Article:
Toward the end of his senior year at Homestead, in the spring of 1972, Jobs started going out with a girl named Chrisann Brennan,
who was about his age but still a junior.
With her light brown hair, green eyes, high cheekbones, and fragile aura, she was very attractive.
She was also enduring the breakup of her parents' marriage, which made her vulnerable.
"We worked together on an animated movie, then started going out, and she became my first real girlfriend," Jobs recalled.
As Brennan later said, "Steve was kind of crazy. That's why I was attracted to him." Jobs's craziness was of the cultivated sort.
He had begun his lifelong experiments with compulsive diets, eating only fruits and vegetables, so he was as lean and tight as a whippet.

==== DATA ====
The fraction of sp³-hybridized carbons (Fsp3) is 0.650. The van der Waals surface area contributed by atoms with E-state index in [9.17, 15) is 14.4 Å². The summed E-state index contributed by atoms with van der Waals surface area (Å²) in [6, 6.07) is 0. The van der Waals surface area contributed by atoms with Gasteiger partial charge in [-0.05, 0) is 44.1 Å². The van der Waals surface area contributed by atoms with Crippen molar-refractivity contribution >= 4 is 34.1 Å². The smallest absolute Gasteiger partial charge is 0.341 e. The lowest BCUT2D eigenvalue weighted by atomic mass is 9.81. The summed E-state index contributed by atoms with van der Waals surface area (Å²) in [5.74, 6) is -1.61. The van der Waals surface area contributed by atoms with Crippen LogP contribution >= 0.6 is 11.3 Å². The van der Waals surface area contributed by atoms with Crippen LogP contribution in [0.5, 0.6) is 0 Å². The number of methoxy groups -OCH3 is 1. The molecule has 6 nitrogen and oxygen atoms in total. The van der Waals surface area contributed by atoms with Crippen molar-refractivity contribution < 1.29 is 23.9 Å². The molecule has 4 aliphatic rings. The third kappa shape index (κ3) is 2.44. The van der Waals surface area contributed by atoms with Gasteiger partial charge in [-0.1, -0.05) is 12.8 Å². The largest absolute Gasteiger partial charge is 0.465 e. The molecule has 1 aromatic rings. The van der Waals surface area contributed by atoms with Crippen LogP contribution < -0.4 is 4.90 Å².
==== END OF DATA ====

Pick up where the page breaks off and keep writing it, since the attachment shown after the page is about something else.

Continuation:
He learned to stare at people without blinking, and he perfected long silences punctuated by staccato bursts of fast talking.
This odd mix of intensity and aloofness, combined with his shoulder-length hair and scraggly beard, gave him the aura of a crazed shaman.
He oscillated between charismatic and creepy. "He shuffled around and looked half-mad," recalled Brennan. "He had a lot of angst. It was like a big darkness around him."
Jobs had begun to drop acid by then, and he turned Brennan on to it as well, in a wheat field just outside Sunnyvale.
"It was great," he recalled. "I had been listening to a lot of Bach. All of a sudden the wheat field was playing Bach.
It was the most wonderful feeling of my life up to that point. I felt like the conductor of this symphony with Bach coming through the wheat."
That summer of 1972, after his graduation, he and Brennan moved to a cabin in the hills above Los Altos.
"I'm going to go live in a cabin with Chrisann," he announced to his parents one day. His father was furious.
"No you're not," he said. "Over my dead body." They had recently fought about marijuana, and once again the younger Jobs was willful.
He just said good-bye and walked out.